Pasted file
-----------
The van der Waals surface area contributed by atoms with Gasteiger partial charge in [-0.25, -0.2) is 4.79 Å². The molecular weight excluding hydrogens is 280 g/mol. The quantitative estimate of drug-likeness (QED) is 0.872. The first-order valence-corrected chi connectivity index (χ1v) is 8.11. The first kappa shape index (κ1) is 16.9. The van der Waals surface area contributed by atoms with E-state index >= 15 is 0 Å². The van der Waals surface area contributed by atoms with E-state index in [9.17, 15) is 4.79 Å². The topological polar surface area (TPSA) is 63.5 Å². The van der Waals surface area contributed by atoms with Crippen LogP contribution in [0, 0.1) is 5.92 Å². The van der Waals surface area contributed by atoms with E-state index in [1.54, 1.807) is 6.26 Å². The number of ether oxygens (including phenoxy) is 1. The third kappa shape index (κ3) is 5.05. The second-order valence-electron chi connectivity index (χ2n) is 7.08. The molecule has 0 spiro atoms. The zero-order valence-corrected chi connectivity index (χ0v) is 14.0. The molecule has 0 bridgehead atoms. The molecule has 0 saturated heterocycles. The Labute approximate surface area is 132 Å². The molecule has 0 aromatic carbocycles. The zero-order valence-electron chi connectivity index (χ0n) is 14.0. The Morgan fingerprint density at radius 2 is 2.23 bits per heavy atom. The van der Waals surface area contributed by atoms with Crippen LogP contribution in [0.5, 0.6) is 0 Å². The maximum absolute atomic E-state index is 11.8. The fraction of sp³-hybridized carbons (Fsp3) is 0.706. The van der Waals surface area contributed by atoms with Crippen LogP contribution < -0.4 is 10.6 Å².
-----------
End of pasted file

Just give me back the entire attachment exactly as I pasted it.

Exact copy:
The van der Waals surface area contributed by atoms with Gasteiger partial charge in [-0.25, -0.2) is 4.79 Å². The molecular weight excluding hydrogens is 280 g/mol. The quantitative estimate of drug-likeness (QED) is 0.872. The first-order valence-corrected chi connectivity index (χ1v) is 8.11. The first kappa shape index (κ1) is 16.9. The van der Waals surface area contributed by atoms with E-state index >= 15 is 0 Å². The van der Waals surface area contributed by atoms with E-state index in [9.17, 15) is 4.79 Å². The topological polar surface area (TPSA) is 63.5 Å². The van der Waals surface area contributed by atoms with Crippen LogP contribution in [0, 0.1) is 5.92 Å². The van der Waals surface area contributed by atoms with E-state index in [1.54, 1.807) is 6.26 Å². The number of ether oxygens (including phenoxy) is 1. The third kappa shape index (κ3) is 5.05. The second-order valence-electron chi connectivity index (χ2n) is 7.08. The molecule has 0 spiro atoms. The zero-order valence-corrected chi connectivity index (χ0v) is 14.0. The molecule has 0 bridgehead atoms. The molecule has 0 saturated heterocycles. The Labute approximate surface area is 132 Å². The molecule has 0 aromatic carbocycles. The zero-order valence-electron chi connectivity index (χ0n) is 14.0. The Morgan fingerprint density at radius 2 is 2.23 bits per heavy atom. The van der Waals surface area contributed by atoms with Crippen LogP contribution in [0.5, 0.6) is 0 Å². The maximum absolute atomic E-state index is 11.8. The fraction of sp³-hybridized carbons (Fsp3) is 0.706. The van der Waals surface area contributed by atoms with Crippen LogP contribution < -0.4 is 10.6 Å².